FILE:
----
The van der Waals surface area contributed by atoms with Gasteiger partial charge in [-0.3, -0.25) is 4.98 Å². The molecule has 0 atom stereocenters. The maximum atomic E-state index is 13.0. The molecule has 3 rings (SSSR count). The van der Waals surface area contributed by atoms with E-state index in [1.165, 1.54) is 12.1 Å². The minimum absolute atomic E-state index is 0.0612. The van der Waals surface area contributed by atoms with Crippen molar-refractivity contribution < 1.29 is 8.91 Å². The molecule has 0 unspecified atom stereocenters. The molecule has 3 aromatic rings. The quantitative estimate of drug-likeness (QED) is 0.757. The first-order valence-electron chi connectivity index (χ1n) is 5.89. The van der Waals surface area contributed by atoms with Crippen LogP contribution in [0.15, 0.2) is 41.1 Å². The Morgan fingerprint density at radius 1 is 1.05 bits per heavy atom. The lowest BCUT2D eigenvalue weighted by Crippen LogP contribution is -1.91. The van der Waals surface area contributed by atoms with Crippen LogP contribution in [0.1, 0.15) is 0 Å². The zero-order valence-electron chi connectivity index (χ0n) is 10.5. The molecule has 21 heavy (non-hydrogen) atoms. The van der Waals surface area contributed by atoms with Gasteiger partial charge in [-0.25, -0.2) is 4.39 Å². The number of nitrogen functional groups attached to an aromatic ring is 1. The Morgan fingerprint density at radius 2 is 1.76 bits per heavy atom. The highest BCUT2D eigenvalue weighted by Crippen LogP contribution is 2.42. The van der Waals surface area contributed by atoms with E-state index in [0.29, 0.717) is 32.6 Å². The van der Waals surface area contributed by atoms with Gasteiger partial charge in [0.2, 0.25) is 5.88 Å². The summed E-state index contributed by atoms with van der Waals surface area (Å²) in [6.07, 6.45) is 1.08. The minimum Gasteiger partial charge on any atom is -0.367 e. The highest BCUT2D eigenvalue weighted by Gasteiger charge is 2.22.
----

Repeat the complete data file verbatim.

The van der Waals surface area contributed by atoms with Gasteiger partial charge in [-0.3, -0.25) is 4.98 Å². The molecule has 0 atom stereocenters. The maximum atomic E-state index is 13.0. The molecule has 3 rings (SSSR count). The van der Waals surface area contributed by atoms with E-state index in [1.165, 1.54) is 12.1 Å². The minimum absolute atomic E-state index is 0.0612. The van der Waals surface area contributed by atoms with Crippen molar-refractivity contribution < 1.29 is 8.91 Å². The molecule has 0 unspecified atom stereocenters. The molecule has 3 aromatic rings. The quantitative estimate of drug-likeness (QED) is 0.757. The first-order valence-electron chi connectivity index (χ1n) is 5.89. The van der Waals surface area contributed by atoms with Crippen LogP contribution in [0.15, 0.2) is 41.1 Å². The Morgan fingerprint density at radius 1 is 1.05 bits per heavy atom. The lowest BCUT2D eigenvalue weighted by Crippen LogP contribution is -1.91. The van der Waals surface area contributed by atoms with Crippen LogP contribution in [0.1, 0.15) is 0 Å². The zero-order valence-electron chi connectivity index (χ0n) is 10.5. The molecule has 21 heavy (non-hydrogen) atoms. The van der Waals surface area contributed by atoms with Gasteiger partial charge in [-0.25, -0.2) is 4.39 Å². The number of nitrogen functional groups attached to an aromatic ring is 1. The Morgan fingerprint density at radius 2 is 1.76 bits per heavy atom. The highest BCUT2D eigenvalue weighted by Crippen LogP contribution is 2.42. The van der Waals surface area contributed by atoms with E-state index in [0.29, 0.717) is 32.6 Å². The van der Waals surface area contributed by atoms with Gasteiger partial charge in [0.2, 0.25) is 5.88 Å². The summed E-state index contributed by atoms with van der Waals surface area (Å²) in [6.07, 6.45) is 1.08. The minimum Gasteiger partial charge on any atom is -0.367 e. The highest BCUT2D eigenvalue weighted by Gasteiger charge is 2.22.